Proofreading. Comparing the latest stage of text with the preceding stage, marking discrepancies in text, and, when appropriate, checking for problems in page makeup, layout, color separation, or type. Proofreading may also include one or more of the following:

  • checking proof against typesetting specifications
  • querying or correcting errors or inconsistencies that may have escaped an editor or writer
  • reading for typographical errors or for sense without reading against copy
  • verifying links in online publications

Researching. Gathering and verifying information to develop all or part of a publication.

Rewriting. Any or all of the following:

  • adding original material to a draft
  • deleting material
  • reorganizing material
  • collaborating with other editors
  • producing another draft
  • reworking print copy for online publication

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Substantive Editing. Improving a manuscript in any or all of the following ways:

  • identifying and solving problems of overall clarity or accuracy
  • reorganizing paragraphs, sections, or chapters to improve the order in which the text is presented
  • writing or rewriting segments of text to improve readability and flow of information
  • revising any or all aspects of the text to improve its presentation
  • consulting with others about issues of concern
  • incorporating responses to queries and suggestions and creating a new draft of the document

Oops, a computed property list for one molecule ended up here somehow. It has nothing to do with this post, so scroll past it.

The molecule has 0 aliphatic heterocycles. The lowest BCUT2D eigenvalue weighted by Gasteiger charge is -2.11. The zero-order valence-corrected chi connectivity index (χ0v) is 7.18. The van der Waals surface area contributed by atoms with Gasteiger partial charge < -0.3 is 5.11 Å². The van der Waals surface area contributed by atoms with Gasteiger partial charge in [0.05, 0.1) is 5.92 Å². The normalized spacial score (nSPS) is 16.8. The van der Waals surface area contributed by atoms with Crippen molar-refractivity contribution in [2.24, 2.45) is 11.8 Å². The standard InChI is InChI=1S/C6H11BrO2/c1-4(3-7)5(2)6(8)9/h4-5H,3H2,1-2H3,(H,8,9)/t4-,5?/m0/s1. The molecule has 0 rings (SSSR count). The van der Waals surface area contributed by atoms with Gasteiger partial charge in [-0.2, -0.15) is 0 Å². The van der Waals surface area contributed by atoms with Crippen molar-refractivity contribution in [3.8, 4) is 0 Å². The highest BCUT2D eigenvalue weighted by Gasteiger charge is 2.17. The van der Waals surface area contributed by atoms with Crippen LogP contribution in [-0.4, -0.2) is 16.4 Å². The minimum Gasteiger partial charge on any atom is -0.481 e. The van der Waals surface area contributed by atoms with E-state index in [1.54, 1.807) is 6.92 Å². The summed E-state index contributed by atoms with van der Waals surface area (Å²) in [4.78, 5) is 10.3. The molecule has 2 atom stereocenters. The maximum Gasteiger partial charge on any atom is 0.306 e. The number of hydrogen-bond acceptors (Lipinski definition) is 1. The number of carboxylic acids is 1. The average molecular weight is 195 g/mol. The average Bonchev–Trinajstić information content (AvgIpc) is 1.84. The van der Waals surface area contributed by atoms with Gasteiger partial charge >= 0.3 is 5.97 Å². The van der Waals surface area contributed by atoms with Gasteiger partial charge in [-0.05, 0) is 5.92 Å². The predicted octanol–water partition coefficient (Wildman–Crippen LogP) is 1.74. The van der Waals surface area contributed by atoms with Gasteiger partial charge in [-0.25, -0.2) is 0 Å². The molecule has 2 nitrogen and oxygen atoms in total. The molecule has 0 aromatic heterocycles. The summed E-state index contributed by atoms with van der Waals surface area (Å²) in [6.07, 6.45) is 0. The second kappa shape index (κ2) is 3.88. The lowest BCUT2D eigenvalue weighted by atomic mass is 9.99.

Translating. Rendering a work from one language to another while preserving the original meaning, tone, and style as much as possible.

Typemarking. Indicating on a manuscript or in electronic files the actual type specifications for each element (for example, heading, displayed material, or list), often by noting codes for each element.

Writing. Producing an original document from notes, outline, research, interviews, experience, or general guidelines. The following two kinds of specialized writing are now commonplace:

Technical Writing. Writing about computer hardware or software or about other technical products or equipment, usually with information provided by engineers or other technical professionals and including any or all of the following:

  • working with programmers, engineers, or other technical professionals to clarify product specifications
  • organizing information to enhance ease of learning or understanding by product users
  • designing online documentation

Medical Writing. Writing about drugs or biological devices and products, usually with information provided by scientists or doctors and including any or all of the following:

  • working with scientists, doctors, or other researchers to clarify scientific data
  • ensuring that documents comply with regulatory or journal guidelines

Contents | Chapter 1 | Chapter 2 | Chapter 3 | Chapter 4 | Appendix A | Appendix B